Considering the incredible First Nations opposition to the project, experts have all but written it off. More recently, Prime Minister Justin Trudeau's wish for a moratorium on crude oil tankers off B.C.'s north coast could prove to be a fatal blow.
After seven years of delay, the long road for TransCanada ended in rejection as U.S. President Barack Obama turned down the Keystone XL project in early November 2015.
While the company could propose the project once again, it is currently focused on taking the U.S. government to court, hitting Washington with a lawsuit and a NAFTA claim.
The pipeline would have extended from Hardisty, Alta., to U.S. Gulf refineries in Texas.
Kinder Morgan worked under the radar for years on Trans Mountain as projects like Northern Gateway and Keystone XL stole headlines. But Trans Mountain is no longer in the shadows.
If any of the four export pipeline projects were to go ahead, experts would put their money on this one.
"Trans Mountain, we think, will still go ahead despite some roadblocks," said Martin King, a commodity analyst with FirstEnergy Capital.
"The other big one is Energy East ... we'll see how it goes with getting through the regulatory process."
The Trans Mountain pipeline expansion — a twinning of the system already in place — would generate 34,000 jobs a year and $18.5 billion in revenues for federal and provincial governments over the first 20 years of operation, according to the Conference Board of Canada.
"If this project does not proceed, we are leaving a lot of money on the table foolishly," said the conference board's chief economist Glen Hodgson.
Trans Mountain is far from a slam dunk though as it has faced opposition from First Nations, local residents and the municipal governments in both Vancouver and Burnaby B.C., the location of the existing marine terminal.
Another of TransCanada's proposals is just as ambitious: trying to ship oil from Alberta across the country to New Brunswick.
Analysts generally think the Energy East project has a legitimate shot at being constructed as much of the pipe is already in the ground. The company wants to convert a natural gas line.
But the project has its challenges, too. It can be awfully difficult to make everyone happy along a 4,600-kilometre route spanning six provinces. There are already concerns in Manitoba, Ontario and Quebec.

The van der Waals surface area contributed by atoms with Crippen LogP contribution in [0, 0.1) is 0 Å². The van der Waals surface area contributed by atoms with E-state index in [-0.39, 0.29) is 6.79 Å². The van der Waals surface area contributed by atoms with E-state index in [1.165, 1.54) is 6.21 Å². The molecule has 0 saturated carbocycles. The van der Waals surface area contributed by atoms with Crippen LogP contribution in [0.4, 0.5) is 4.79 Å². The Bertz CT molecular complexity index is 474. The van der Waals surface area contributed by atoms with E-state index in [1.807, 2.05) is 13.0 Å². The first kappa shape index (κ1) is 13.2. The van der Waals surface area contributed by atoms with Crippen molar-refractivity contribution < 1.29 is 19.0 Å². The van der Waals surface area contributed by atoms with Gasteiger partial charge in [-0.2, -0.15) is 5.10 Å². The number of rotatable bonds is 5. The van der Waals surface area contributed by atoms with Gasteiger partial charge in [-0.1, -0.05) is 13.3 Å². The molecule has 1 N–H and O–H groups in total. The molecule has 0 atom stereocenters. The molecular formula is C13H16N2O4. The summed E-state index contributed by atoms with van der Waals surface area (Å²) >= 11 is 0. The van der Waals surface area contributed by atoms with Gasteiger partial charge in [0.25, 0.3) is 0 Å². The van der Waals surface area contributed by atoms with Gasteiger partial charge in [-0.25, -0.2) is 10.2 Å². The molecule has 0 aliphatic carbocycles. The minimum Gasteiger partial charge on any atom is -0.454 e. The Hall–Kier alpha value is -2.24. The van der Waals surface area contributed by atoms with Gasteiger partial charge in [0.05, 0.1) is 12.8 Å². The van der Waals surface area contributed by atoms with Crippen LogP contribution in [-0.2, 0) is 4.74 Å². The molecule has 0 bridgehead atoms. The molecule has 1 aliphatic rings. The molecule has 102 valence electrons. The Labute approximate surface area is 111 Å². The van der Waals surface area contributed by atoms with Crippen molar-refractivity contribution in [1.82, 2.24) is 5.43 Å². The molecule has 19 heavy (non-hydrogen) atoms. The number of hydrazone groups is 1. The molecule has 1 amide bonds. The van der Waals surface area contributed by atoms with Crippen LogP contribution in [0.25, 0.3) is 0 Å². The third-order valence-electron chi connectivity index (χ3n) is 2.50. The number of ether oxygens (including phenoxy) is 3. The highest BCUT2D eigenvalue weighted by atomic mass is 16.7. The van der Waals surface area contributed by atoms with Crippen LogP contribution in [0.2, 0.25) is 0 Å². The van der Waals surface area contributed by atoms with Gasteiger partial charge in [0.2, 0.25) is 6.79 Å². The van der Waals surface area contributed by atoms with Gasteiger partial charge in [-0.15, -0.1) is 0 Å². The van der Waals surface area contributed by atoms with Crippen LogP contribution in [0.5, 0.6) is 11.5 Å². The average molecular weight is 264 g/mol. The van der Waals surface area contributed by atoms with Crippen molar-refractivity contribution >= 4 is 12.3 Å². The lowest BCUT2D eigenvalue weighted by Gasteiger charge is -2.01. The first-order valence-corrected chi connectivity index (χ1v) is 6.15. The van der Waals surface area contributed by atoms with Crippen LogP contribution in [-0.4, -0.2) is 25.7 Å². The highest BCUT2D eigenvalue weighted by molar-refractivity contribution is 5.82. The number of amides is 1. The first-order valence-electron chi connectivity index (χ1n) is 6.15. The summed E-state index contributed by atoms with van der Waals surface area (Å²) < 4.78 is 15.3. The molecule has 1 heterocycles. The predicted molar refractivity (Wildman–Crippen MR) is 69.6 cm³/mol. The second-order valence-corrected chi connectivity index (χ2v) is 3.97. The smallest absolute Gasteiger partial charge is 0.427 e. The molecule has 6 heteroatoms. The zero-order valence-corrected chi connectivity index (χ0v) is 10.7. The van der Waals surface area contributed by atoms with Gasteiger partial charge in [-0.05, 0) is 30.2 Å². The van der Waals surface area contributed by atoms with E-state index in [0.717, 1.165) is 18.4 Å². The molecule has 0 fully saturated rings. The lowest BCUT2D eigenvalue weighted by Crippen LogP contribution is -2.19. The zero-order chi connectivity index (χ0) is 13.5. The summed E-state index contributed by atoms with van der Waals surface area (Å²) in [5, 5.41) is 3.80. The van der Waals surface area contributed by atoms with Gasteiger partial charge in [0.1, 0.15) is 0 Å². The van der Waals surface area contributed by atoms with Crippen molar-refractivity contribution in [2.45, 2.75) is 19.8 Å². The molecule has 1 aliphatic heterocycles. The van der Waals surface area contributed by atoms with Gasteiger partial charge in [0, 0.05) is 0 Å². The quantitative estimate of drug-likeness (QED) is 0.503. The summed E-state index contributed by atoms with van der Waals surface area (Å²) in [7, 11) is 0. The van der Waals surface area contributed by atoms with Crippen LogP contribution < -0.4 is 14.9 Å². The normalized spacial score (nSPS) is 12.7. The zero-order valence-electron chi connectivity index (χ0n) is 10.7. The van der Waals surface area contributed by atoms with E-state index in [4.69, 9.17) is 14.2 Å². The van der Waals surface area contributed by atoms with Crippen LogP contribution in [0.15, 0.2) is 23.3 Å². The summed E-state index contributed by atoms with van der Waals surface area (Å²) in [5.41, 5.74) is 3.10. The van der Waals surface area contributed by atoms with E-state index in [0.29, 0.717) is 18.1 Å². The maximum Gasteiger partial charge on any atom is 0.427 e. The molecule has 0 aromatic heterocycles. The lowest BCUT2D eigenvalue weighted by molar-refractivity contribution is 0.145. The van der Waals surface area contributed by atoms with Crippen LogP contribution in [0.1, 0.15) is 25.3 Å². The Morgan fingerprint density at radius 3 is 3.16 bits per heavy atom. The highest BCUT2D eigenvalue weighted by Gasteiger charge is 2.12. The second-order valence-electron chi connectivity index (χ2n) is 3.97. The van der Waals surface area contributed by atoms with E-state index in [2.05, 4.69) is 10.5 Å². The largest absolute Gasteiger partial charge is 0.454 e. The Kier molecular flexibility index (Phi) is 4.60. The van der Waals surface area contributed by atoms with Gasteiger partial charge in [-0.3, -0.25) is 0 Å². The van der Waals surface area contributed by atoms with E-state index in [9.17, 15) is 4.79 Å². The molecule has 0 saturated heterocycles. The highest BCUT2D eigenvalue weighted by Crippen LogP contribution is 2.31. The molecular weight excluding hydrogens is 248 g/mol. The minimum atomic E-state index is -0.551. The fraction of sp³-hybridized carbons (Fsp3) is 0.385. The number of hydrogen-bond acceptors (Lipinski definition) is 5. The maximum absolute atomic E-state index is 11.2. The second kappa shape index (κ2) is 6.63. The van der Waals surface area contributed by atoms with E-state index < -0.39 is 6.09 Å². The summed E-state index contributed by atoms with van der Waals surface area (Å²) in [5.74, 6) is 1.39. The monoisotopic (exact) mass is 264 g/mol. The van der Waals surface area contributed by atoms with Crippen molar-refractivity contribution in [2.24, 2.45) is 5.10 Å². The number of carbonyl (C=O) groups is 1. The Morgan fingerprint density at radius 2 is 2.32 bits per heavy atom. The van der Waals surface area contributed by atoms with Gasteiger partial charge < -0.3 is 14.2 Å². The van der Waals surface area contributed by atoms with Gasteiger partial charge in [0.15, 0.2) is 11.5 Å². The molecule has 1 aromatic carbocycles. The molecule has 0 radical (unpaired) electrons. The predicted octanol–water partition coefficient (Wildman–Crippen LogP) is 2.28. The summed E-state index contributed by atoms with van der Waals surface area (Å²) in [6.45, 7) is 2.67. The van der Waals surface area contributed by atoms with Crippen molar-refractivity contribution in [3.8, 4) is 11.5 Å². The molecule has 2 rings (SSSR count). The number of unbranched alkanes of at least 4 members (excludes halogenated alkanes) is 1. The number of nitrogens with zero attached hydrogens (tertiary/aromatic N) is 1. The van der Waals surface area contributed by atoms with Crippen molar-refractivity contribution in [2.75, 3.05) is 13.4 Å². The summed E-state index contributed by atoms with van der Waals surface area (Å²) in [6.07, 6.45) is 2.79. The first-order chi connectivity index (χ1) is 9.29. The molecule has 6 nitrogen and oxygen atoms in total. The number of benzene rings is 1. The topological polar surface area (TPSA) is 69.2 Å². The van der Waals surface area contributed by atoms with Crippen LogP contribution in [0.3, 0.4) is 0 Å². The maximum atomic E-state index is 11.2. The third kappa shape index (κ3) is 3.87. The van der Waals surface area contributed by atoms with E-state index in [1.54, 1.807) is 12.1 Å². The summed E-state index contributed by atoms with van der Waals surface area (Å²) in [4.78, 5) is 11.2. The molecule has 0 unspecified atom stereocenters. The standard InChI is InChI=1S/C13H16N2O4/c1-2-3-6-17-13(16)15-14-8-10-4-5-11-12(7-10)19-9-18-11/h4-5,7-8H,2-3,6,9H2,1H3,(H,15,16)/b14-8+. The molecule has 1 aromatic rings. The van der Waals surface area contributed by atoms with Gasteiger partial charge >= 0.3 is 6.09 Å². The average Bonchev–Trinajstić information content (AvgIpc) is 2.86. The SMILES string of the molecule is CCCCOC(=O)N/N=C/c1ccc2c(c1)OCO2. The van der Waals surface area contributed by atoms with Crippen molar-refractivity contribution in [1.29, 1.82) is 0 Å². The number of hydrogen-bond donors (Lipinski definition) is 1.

TransCanada might find Quebec to be the biggest challenge. The company recently scrapped plans for an export terminal in the province, which decreases the pipeline's economic benefit to Quebec. On Thursday, mayors from Montreal and the surrounding area announced their opposition to the pipeline.
"There is still a good chance Energy East gets built," said Steven Paget, who researches pipelines with FirstEnergy Capital. He suggests the project already has a sort of right-of-way, as it is shipping Canadian oil to Canadian refineries, and New Brunswick is familiar with tanker traffic on its coast.
While export capacity in Canada is currently not a big problem, the oilsands are expected to grow substantially over the next few decades. Without new pipelines, the oil will need to go somewhere, which could translate to more crude loaded on trains.
Experts wonder if the crude-by-rail industry will have to grow substantially before pipelines are seen as more desirable.
"Maybe that's the end game. Maybe there has to be proof that this oil will move one way or another. Maybe it takes five years to get there," said Paget.
And if the federal government decides pipelines are in the public interest, Ottawa will also have to find a way to balance all the competing interests.
As TransCanada proved with Keystone XL, running up a $2-billion tab alone on during the proposal stage, it's not cheap to introduce new export projects.
With the poor success rate as of late, there may not be many more proposals to come beyond the few currently on the table.